The second step, in twelve-step programs, seems pretty simple. It just asks us to consider thinking about the possibility of maybe believing that it could be that someday something that we come up with to call a higher power might exist that might be able to make us not be insane, you know, MAYBE.
Two things about this step make it hard for many people. The first is the part that says "higher power" or "god." As any program will tell you, it doesn't mean any particular god of any particular religion. What you believe in is entirely up to you, and that kind of freedom confuses people sometimes. The point, as in the first step, is to let go of thinking that we can control everything around us, everything in our lives. In the second step, we begin to look at what the people around us have gained from practicing this, and what we believe in. Anything that is outside of ourselves and represents something positive and supportive in our lives can qualify, from our favorite meeting to nature itself.
The second thing that makes it difficult for some is the idea of being restored to "sanity." "I'm not insane," they huff. "How dare you!" But it is not an accusation, or a psychological diagnosis. I have heard people share in meetings that Merriam's defines "sane" as being "able to anticipate and appraise the effect of one's actions." That is exactly how I thought of it when I did this step; I accepted the program definition of "insane" as doing things that were harming me and not being able to make healthy choices about it, because I couldn't hook up cause and effect anymore.
I didn't realize this yet, but the abuse had made it so that I couldn't make healthy choices for myself - I was willing to accept really unhealthy and painful and harmful situations for myself because they matched what I had already grown up with. Everything from working through lunch to not being able to tell that I was constantly shaming myself. I could tell, from my 1st step work, that I was doing a lot of unhealthy things, I just didn't know how many until later. And I knew that it was insane to treat myself and others this way, and that I couldn't do anything about it without the wisdom and support of others that is one of the ways my higher power works in my life. I didn't yet know that that would limit me too and that later I would become able to work as a partner with my higher power to get even more really incredible wisdom and support and really transform my life.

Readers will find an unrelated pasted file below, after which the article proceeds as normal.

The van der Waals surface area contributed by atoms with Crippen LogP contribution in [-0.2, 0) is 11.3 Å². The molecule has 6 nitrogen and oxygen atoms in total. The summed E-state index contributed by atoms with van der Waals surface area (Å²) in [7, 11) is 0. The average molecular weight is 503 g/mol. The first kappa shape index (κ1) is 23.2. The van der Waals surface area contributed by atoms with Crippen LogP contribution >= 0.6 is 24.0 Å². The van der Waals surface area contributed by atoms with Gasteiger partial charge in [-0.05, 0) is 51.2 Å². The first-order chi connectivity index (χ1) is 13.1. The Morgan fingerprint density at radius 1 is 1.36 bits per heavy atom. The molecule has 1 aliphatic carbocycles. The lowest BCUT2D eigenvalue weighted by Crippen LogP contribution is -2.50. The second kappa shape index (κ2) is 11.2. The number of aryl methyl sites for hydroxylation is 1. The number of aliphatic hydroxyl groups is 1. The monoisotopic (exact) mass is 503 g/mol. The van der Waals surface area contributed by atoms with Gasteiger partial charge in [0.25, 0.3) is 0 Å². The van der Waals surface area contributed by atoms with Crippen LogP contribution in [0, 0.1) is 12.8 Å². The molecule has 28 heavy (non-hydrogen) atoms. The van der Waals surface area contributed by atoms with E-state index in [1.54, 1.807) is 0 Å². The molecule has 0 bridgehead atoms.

This step wasn't hard for me because I was already willing to believe that this could happen. I'd seen a lot of recovery around me in meetings, and I knew that those people had once been where I was - totally confused and unsure about everything! Also, my roommate had already been in another 12-step program for a year, and I had seen amazing things happen for him. He had started dealing with his anger, taking responsibility and power back in difficult situations in his life, taking better care of himself, being willing to see when he was wrong and to change what he was doing that was harmful to himself or others. He didn't do any of those things perfectly - he didn't have to, it was enough that he was doing them. Progress, not perfection!
So I knew that it was possible. And I knew that I didn't have to understand what my higher power was to believe that it was possible to be restored to all this "sanity." I was also willing to think of it as being restored to sanity, because doing the first step made me willing to acknowledge that the way I was acting out my abuse was harmful and insane. I just needed to be where I was, which was becoming willing to accept that wonderful transformation was available to me and that I would be able to rediscover and rebuild my relationship with a loving and healthy and safe higher power in a way that made sense to me and worked for me. And that this was a process - like any of the steps, we aren't supposed to just snap our fingers and make it happen. We have to explore it for ourselves, and read about it in different programs' literature, and talk to people about it, and work with a sponsor around it, until we can understand what it means in our own lives.